San Francisco moves to ban e-cigarettes until health effects known
Officials in San Francisco have proposed a new law to ban e-cigarette sales until their health effects are evaluated by the US government.
The law appears to be the first of its kind in the US and seeks to curb a rising usage by young people.
Critics, however, say it will make it harder for people to kick addiction.
A second city law would bar making, selling or distributing tobacco on city property and is aimed at an e-cigarette firm renting on Pier 70.
Vaping among US teens rises dramatically, study says E-cigarettes 'better for quitting smoking'
Last week, the Food and Drug Administration (FDA) - the national regulator - released its proposed guidelines, giving companies until 2021 to apply to have their e-cigarette products evaluated.
A deadline had initially been set for August 2018, but the agency later said more preparation time was needed.
San Francisco city attorney Dennis Herrera, one of the co-authors of the bill, which is yet to be approved, said reviews should have been done before they were sold.
"These companies may hide behind the veneer of harm reduction, but let's be clear, their product is addiction," said Mr Herrera.
He added that San Francisco, Chicago and New York had sent a joint letter to the FDA calling on it to investigate the effects of e-cigarettes on public health.
Anti-vaping activists say companies are deliberately targeting young people by offering flavoured products.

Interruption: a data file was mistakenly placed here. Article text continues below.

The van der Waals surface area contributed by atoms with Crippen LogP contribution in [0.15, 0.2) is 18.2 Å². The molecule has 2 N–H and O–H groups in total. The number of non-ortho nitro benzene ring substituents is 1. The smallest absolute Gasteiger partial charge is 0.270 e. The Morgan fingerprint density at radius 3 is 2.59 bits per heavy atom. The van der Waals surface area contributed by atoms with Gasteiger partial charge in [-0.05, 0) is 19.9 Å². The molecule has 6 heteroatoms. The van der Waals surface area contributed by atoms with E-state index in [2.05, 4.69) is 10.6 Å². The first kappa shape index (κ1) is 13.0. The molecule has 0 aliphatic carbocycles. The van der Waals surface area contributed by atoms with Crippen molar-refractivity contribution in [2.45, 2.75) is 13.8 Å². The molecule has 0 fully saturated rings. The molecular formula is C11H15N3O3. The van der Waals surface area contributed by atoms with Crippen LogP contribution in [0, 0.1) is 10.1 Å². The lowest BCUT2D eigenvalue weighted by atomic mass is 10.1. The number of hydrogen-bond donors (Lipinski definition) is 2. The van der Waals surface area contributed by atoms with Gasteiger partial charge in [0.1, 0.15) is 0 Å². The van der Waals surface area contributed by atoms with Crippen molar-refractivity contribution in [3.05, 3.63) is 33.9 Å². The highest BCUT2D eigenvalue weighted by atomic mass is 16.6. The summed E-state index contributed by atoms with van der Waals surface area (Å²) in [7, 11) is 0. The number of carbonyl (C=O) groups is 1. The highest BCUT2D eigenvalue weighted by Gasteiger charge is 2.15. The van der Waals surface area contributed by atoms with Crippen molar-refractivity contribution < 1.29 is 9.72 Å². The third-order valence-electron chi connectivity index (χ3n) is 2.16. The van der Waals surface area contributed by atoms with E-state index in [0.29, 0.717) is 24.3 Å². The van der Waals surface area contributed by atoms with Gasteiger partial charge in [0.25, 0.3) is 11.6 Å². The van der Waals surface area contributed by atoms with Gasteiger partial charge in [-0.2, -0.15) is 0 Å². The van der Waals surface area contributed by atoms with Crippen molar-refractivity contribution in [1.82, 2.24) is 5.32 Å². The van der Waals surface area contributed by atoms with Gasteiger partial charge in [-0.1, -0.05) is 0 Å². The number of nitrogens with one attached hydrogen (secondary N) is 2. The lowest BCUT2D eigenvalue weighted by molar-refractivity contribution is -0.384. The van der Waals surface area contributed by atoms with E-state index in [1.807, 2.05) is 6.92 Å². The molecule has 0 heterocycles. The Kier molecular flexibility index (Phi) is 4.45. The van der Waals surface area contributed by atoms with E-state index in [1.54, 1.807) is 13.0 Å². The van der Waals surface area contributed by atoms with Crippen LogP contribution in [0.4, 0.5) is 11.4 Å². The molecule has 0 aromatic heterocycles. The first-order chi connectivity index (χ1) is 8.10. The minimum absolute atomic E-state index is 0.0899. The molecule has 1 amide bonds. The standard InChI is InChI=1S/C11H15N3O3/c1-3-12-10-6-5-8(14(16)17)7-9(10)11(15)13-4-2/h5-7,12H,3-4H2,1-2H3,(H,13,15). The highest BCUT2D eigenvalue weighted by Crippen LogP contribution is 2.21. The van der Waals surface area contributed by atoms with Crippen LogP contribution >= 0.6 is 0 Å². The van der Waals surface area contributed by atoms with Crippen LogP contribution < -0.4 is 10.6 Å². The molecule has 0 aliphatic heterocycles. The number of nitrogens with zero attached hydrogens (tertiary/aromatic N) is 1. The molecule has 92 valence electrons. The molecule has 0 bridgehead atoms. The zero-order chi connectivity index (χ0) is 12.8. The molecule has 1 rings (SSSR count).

According to the US Centers for Disease Control and Prevention, the number of US teenagers who admitted using tobacco products "within the last 30 days" rose 36% between 2017 and 2018 - from 3.6m to 4.9m. It attributes this to a growth in e-cigarette use.
Last year San Francisco became the first US city to ban flavoured tobacco and vaping liquids, and already prevents smokeless tobacco from being used on playing fields.
Juul, one of the the most popular US e-cigarette firms, rents space on Pier 70.
In a statement, the firm said it supported cutting vaping among young people but only in a way that eliminated access to regular cigarettes.
It asked: "This proposed legislation begs the question - why would the city be comfortable with combustible cigarettes being on shelves when we know they kill more than 480,000 Americans per year?"